BIMCO's Ship Sales Further Trading Clause 2023

November 15, 2023

Following a meeting of the BIMCO Documentary Committee last month, a series of new clauses and revised versions of existing contracts have been approved1. This alert will focus on the introduction of the new “Ship Sales Further Trading Clause 20232  (the “Further Trading Clause”) and why it is important for a seller (particularly of older but not recycling tonnage) to consider including such a clause in their sale and purchase contracts.

Overview of the Further Trading Clause

The Further Trading Clause is for use in a memorandum of agreement (“MOA”) for sale and purchase of a vessel, such as BIMCO’s SALEFORM and SHIPSALE standard form contracts. Clauses of this nature have increasingly been included in ship sale and purchase agreements for older vessels in recent years where a seller wishes to evidence that the vessel is not being sold for recycling (and therefore evidence that the sale is not being used as a step towards circumventing applicable vessel recycling regimes). The intended aim of the Further Trading Clause is to expressly “acknowledge and agree that [the MOA] is for the sale and purchase of the Vessel for continued trading by the Buyers.” (as set out in sub-clause (a) of the Further Trading Clause).

How the Further Trading Clause is intended to operate

On a mechanical level, the Further Trading Clause introduces multiple new expectations on the buyer (and by consequence, potential protections for the seller) which will be explored in detail below.


“(b) The Buyers undertake that, for the duration of a period of [insert number of months] commencing on the date when the Vessel is delivered by the Sellers to the Buyers under this Agreement (“Applicable Period”), the Buyers shall continue to trade the Vessel (which includes but is not limited to any anchoring, stationing, laying-up, repair or conversion of the Vessel) unless the Vessel is subject to an actual, constructive or compromised total loss.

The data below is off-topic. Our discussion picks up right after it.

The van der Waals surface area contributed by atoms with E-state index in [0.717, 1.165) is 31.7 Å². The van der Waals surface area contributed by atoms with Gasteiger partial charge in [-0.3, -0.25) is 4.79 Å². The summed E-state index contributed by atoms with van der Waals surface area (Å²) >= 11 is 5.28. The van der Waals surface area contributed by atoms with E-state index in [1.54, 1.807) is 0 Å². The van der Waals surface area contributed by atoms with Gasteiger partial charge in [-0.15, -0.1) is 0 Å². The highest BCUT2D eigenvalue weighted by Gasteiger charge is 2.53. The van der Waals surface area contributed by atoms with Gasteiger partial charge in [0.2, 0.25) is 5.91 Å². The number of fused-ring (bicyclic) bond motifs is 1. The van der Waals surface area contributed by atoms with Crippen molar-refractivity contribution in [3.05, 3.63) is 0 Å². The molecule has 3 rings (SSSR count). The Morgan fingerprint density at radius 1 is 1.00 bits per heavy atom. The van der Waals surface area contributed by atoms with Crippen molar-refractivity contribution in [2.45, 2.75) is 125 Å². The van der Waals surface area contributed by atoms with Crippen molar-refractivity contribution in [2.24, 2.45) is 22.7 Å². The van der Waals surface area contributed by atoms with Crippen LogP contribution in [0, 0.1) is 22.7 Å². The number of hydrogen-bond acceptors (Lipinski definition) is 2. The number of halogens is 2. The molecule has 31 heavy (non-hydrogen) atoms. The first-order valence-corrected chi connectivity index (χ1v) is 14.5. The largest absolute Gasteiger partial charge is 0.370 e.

(c) The Buyers further undertake that if, before or during the Applicable Period, the Buyers enter into an agreement to sell (or otherwise transfer ownership in) the Vessel to a new buyer/transferee (“Transferee”):

(i) such agreement shall include provisions, on substantially the same terms as are contained in subclauses (a) and (b) above in respect of the remaining period of the Applicable Period; and

(ii) the Buyers shall perform such due diligence as is necessary to be satisfied that the Transferee shall continue to trade the Vessel.”

The sub-clauses set out above contain the undertakings to be given by the Buyer. Sub-clause (b) requires the Buyer to give an undertaking that they will continue to trade the Vessel for a specified period after they take delivery (save for in instances of total loss) which is defined as the “Applicable Period”. The construction of the Further Trading Clause allows the Buyer and Seller to come to a commercial agreement as to the exact duration of the “Applicable Period” and will be subject to practical commercial considerations (such as whether the Buyer is prepared to commit to owning the vessel for the Applicable Period) as well as the length of period that the Seller considers appropriate to demonstrate a real continued trading intention. The BIMCO Documentary Committee were also careful to not unnecessarily restrict the Buyer to a post-contractual scenario wherein the Buyer would not be able to take the Vessel out of service and this is specifically addressed by allowing for “anchoring, stationing, laying-up, repair or conversion”.